Redick says he would “go crazy” without his weekly pod, which has given him something to do since hanging up his jumper for good before this season. In his conversation with SI, Redick discussed if his teams ever pushed back on his podcast while he played, the relationship between athletes and the media and more.

Sports Illustrated: Something I’ve always wondered—you mentioned you started this show while trying to win a championship. Did you ever get any pushback? Were teams or coaches ever like, what are you doing? Why now?

JJ Redick: Never. Didn’t get any pushback from the Clippers, 76ers or Pelicans. In fact, we had on Swin Cash, front office with the Pelicans. I had on [Clippers owner] Steve Ballmer. I had on [Clippers president] Lawrence Frank. I had on Elton Brand while he was the GM of the Sixers, like literally no pushback. It's funny because, you know, there are executives and owners in the NBA who will reach out to me after certain episodes and say, “Hey, loved listening to this, blah, blah, blah.” So there are people even at that level who listen to the podcast.

I said on my very first episode, I wouldn't do this if I felt like it was distracting me or taking away from my time as a player. I mean, I think anybody—and this is why I think there was no pushback—anybody who's been around me during my career knew how seriously I took basketball. It was always my first priority. And there was nothing that was going to stop me from getting my work done. And it wasn’t like I was recording a podcast the day of a game instead of taking my pregame nap or was rushing to do a podcast and not getting my recovery. After practice, I always took care of my basketball stuff first. And that's why there wasn't any pushback. The teams knew that. They knew how I approached it.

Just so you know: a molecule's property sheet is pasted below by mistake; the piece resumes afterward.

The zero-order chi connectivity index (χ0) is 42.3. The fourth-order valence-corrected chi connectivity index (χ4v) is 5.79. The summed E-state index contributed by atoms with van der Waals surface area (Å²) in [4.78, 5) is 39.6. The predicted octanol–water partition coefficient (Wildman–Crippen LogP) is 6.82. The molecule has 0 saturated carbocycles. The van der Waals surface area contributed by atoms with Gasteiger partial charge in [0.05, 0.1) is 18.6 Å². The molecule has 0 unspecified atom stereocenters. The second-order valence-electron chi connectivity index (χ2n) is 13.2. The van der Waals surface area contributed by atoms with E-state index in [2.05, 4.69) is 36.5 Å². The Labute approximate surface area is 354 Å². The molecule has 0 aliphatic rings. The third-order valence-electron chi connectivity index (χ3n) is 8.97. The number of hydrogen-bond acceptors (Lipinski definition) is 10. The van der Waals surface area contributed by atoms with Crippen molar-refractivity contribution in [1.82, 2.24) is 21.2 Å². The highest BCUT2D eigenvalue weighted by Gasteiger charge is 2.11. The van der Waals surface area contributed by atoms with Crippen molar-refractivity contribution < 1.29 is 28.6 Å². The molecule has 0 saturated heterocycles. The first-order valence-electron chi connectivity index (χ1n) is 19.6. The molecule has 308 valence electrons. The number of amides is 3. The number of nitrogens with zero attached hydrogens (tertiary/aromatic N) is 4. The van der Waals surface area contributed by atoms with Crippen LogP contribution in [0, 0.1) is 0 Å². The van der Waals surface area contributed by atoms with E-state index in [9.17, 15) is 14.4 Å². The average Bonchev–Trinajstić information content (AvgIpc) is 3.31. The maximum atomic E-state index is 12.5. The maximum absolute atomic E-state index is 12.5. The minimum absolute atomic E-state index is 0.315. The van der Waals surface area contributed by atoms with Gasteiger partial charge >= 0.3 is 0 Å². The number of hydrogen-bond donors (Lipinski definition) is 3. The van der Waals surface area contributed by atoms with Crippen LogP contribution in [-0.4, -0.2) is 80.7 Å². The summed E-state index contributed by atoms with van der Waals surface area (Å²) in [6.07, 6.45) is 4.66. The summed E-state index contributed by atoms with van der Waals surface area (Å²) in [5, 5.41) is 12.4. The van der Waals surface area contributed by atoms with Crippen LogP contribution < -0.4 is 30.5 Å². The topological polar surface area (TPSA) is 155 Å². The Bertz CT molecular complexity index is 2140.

SI: There’s obviously a level of comfort people have on your podcast. What do you make of the modern landscape of the relationship between players and the media? Do you think your podcast is filling a gap?